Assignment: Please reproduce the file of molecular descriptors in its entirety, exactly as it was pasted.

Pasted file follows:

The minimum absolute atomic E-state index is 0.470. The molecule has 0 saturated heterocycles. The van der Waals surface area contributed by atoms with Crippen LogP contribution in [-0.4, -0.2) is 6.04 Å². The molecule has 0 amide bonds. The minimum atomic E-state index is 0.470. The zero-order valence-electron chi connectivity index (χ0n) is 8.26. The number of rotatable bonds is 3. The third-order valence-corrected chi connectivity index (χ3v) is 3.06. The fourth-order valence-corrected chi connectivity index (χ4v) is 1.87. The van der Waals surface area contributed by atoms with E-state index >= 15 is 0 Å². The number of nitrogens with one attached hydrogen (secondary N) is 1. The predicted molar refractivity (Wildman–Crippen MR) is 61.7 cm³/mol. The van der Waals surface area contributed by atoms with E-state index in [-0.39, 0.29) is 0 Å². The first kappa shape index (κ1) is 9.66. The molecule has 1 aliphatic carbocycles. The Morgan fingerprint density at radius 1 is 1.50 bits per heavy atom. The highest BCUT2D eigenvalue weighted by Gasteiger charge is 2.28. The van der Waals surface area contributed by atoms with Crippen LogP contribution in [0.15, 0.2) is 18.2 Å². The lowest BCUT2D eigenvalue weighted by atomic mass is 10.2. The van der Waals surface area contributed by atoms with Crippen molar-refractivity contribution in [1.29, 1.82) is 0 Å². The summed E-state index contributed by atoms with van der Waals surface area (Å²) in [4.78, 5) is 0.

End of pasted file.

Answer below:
The minimum absolute atomic E-state index is 0.470. The molecule has 0 saturated heterocycles. The van der Waals surface area contributed by atoms with Crippen LogP contribution in [-0.4, -0.2) is 6.04 Å². The molecule has 0 amide bonds. The minimum atomic E-state index is 0.470. The zero-order valence-electron chi connectivity index (χ0n) is 8.26. The number of rotatable bonds is 3. The third-order valence-corrected chi connectivity index (χ3v) is 3.06. The fourth-order valence-corrected chi connectivity index (χ4v) is 1.87. The van der Waals surface area contributed by atoms with E-state index >= 15 is 0 Å². The number of nitrogens with one attached hydrogen (secondary N) is 1. The predicted molar refractivity (Wildman–Crippen MR) is 61.7 cm³/mol. The van der Waals surface area contributed by atoms with E-state index in [-0.39, 0.29) is 0 Å². The first kappa shape index (κ1) is 9.66. The molecule has 1 aliphatic carbocycles. The Morgan fingerprint density at radius 1 is 1.50 bits per heavy atom. The highest BCUT2D eigenvalue weighted by Gasteiger charge is 2.28. The van der Waals surface area contributed by atoms with Crippen LogP contribution in [0.15, 0.2) is 18.2 Å². The lowest BCUT2D eigenvalue weighted by atomic mass is 10.2. The van der Waals surface area contributed by atoms with Crippen molar-refractivity contribution in [1.29, 1.82) is 0 Å². The summed E-state index contributed by atoms with van der Waals surface area (Å²) in [4.78, 5) is 0.